Janteloven and Social Conformity in Thorbørn Egner’s Literature

Ellen Ann Ahlness


Janteloven is a set of fictional laws detailed in Danish author Aksel Sandemose’s 1933 book, “A Fugitive Crosses His Tracks,” which satirizes the Scandinavian view towards individuality versus the collective. These laws, consisting of rules such as “thou shalt not believe thou art better than us,” direct a negative attitude towards those who stand out from the cultural norm. This contradicts the ever-growing ethnic diversity in Norway today. Today, Janteloven is regarded as a sociological term describing the unified mindset in Denmark, Sweden, and Norway that champions societies where inhabitants are encouraged to set the community’s needs over the individual’s. This mindset is prevalent as an agent of socialization though Norwegian children’s literature.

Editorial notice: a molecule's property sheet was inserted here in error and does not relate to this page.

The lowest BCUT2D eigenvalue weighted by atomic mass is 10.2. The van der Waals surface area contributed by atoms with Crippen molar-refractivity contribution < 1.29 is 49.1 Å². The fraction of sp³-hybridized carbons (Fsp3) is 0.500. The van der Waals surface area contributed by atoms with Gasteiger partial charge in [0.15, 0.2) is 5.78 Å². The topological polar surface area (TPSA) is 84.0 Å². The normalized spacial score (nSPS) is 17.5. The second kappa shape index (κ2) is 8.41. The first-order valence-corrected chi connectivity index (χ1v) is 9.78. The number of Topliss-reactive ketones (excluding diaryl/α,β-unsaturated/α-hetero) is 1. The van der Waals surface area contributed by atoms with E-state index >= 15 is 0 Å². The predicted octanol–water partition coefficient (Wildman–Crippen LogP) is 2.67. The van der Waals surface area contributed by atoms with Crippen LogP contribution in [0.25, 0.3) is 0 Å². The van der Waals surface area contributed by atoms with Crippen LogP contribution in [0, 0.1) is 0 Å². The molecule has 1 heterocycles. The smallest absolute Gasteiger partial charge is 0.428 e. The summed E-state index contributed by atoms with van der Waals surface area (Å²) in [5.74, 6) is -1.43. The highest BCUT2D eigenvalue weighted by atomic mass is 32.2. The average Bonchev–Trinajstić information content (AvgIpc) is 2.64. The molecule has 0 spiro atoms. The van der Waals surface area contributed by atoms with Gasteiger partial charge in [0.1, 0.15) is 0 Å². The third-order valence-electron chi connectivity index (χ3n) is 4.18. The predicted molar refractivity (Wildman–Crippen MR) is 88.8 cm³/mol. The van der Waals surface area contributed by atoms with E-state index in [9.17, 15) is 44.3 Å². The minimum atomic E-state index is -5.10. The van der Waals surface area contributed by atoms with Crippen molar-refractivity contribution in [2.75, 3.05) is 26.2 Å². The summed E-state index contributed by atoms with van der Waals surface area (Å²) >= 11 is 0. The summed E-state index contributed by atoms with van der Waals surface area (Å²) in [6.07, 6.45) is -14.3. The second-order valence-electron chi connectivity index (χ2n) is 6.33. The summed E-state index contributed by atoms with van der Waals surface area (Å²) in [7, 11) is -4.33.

A sample of eight children books by Norwegian author Thorbjørn Egner, published between 1940 and 1958, were analyzed, and examples of behaviors or speech exhibiting Janteloven behavior were recorded. These were scaled to the range of society affected: the individual, family, friends, or the community as a whole. Through this research, it was discovered that each book contains at least one example of a main character conforming to Janteloven behavior and social norms.

The results of the research imply that Egner’s work strongly promotes community harmony over individual social achievement, contributing to the understanding that children’s literature enforces the Janteloven mindset. These findings help identify an area from which Norwegian cultural identity is shaped, and leads to the study of how this mindset creates attitudes that youth have toward their society, especially in an increasingly heterogeneous Norway.


Janteloven; Norway; Children's Literature

Full Text: PDF


  • There are currently no refbacks.